Professor Richard Block of MSU's School of Labor and Industrial relations calls the U.S. and Canadian auto industries two different animals. In philosophy, he says, Canada negotiates in a traditional way, while the UAW's up for more innovative bargaining, including partnerships to enhance job security.
Much of it's based on the environment, Unlike U.S. workers, Canada's car makers get their healthcare from the government. In negotiations with corporations always talking about the high cost of healthcare, it's a big chip.
He says it gives them the option to focus on high wages and time off--benefits they enjoy to an extent even greater than American autoworkers.
Local UAW workers aren't worried just yet. Their contract doesn't expire until September 2007. Still they have a close eye on these Canadian negotiations, not so much for the union, but for the corporation and the tone they're setting in 2005.
"I think it's just them setting some footing, letting the world know, letting the public know what they wanna do," Local 602 Secretary-Treasurer Mike Belsito explains. He says right now, the UAW's concerns are mostly with market share. "That's where we're staunch. They need to get their own house in order, before they come knocking on our door," Belsito says.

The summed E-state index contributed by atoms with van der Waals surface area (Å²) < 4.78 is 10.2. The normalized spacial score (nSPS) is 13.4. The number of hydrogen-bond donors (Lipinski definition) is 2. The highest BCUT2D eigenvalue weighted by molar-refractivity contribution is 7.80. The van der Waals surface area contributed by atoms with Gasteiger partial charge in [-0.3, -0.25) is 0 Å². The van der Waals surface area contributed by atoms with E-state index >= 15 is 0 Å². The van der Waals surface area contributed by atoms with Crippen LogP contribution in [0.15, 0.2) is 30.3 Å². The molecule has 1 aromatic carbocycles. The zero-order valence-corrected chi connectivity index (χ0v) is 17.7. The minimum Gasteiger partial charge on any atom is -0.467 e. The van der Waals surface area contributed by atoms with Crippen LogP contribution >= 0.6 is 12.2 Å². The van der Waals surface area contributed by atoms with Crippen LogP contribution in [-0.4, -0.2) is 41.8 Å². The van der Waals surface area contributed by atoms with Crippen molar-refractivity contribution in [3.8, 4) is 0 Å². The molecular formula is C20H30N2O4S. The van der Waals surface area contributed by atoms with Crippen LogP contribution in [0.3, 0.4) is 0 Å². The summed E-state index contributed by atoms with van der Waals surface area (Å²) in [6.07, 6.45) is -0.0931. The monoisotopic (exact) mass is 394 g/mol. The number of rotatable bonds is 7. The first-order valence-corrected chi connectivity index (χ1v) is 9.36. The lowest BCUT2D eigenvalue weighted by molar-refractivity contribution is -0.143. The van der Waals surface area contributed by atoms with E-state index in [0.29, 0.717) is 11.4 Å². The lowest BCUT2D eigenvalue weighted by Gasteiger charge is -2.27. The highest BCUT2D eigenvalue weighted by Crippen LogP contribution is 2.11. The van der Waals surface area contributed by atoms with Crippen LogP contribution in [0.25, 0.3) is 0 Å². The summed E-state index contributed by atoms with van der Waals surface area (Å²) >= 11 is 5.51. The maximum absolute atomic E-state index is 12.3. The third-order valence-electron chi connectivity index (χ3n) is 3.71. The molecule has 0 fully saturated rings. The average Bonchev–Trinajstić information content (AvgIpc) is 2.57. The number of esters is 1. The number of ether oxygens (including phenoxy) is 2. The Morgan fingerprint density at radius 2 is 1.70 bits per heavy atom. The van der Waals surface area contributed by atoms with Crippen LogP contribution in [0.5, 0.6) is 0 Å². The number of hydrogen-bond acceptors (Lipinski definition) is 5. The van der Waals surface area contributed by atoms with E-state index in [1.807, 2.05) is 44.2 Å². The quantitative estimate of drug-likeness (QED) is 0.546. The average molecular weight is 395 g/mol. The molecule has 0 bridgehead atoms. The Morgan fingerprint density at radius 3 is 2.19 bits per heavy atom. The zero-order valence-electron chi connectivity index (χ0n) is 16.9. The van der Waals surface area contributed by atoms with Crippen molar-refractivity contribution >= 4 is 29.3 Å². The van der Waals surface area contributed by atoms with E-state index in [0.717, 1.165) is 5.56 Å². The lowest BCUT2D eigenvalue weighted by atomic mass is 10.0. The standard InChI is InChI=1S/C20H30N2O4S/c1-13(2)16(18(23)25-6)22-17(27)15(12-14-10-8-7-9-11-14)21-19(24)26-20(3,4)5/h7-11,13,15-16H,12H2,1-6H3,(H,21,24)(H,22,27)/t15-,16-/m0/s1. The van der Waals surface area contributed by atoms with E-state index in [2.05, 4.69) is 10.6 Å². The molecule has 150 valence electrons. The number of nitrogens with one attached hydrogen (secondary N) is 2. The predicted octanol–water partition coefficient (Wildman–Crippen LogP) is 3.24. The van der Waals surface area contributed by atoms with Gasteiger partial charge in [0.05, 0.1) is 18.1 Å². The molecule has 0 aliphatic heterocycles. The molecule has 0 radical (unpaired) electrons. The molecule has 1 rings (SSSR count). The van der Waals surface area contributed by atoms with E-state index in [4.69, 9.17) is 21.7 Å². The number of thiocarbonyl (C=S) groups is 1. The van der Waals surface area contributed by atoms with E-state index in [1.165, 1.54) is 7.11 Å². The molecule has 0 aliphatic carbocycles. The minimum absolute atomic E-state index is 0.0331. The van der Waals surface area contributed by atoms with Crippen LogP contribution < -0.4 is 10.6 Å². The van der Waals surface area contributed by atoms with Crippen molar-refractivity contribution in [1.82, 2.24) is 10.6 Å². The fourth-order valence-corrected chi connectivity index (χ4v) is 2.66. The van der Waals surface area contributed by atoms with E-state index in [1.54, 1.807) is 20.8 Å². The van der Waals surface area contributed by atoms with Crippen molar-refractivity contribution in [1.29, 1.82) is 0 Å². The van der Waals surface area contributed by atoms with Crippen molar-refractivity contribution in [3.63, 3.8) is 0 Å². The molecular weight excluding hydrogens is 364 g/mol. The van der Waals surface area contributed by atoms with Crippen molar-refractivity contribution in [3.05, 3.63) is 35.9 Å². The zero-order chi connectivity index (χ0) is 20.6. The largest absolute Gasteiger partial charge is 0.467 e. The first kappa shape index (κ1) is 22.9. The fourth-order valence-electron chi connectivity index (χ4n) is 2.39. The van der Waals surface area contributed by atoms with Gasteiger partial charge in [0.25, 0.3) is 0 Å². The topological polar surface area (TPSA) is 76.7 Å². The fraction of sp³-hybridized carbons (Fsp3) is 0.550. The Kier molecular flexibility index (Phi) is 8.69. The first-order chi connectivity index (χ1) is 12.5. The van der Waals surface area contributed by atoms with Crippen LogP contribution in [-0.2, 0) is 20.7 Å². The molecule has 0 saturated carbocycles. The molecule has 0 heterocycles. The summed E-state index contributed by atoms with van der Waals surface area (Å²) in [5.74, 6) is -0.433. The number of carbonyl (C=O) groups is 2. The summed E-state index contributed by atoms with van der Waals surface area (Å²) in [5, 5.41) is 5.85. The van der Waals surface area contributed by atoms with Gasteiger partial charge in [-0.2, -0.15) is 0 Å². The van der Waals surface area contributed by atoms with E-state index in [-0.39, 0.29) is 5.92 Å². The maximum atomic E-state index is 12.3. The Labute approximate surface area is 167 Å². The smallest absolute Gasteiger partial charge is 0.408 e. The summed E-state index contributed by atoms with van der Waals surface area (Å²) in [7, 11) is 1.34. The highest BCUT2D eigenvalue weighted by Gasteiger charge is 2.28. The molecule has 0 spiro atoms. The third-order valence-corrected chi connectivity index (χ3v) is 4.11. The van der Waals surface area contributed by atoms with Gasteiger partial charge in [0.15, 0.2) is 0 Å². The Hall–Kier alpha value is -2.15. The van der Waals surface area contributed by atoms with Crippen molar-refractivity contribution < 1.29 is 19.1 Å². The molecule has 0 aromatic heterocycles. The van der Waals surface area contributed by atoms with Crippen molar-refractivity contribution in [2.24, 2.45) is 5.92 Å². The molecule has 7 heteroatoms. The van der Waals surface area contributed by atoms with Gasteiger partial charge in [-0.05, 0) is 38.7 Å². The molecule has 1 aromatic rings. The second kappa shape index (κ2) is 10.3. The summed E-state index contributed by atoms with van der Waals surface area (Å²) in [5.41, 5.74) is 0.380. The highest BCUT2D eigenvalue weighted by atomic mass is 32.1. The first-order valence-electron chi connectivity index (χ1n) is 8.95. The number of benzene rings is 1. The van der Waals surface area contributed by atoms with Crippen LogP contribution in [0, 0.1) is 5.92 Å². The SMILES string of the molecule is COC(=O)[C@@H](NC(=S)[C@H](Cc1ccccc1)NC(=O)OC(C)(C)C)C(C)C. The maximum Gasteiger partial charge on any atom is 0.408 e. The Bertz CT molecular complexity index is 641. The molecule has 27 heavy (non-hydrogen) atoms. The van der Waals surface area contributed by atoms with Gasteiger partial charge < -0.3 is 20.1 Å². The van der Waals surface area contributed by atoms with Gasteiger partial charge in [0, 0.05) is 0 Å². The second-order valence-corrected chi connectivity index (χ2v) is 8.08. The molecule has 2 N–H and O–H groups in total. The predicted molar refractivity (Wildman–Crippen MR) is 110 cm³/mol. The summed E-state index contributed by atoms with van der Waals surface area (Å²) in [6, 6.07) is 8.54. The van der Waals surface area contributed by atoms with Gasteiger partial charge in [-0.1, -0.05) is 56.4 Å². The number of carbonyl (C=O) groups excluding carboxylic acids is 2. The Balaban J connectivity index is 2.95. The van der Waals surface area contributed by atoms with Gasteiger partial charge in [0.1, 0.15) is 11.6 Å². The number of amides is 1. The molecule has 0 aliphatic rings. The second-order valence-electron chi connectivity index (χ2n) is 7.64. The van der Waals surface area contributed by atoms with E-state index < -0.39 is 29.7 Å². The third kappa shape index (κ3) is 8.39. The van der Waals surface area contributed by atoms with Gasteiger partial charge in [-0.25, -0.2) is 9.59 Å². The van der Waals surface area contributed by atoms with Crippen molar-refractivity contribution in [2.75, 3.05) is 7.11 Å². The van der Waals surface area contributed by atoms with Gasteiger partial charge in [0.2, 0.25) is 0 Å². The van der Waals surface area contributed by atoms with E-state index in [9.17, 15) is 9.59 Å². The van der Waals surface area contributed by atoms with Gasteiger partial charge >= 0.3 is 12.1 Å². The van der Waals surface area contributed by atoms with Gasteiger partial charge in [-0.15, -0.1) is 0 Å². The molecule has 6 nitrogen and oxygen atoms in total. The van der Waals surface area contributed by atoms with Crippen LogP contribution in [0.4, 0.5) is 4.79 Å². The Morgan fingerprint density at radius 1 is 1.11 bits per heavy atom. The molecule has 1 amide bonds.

Much to the UAW's disappointment, GM's moved some business out of the U.S. to do that. 2004 was the first year in history Ontario, Canada plants built more cars than the ones in Michigan. (Ontario: 2,701,200 cars, Michigan 2,598,400 cars.)
With contract talks looming, Block cautions: "What GM will do is they'll make some decisions about where to produce based on those differences."
UAW's always said it's their high standards of quality that keep American auto manufacturers in the U.S. Nonetheless, they're keeping an eye on the bottom line, theirs and Canada's, as they write the next chapter in the auto industry book.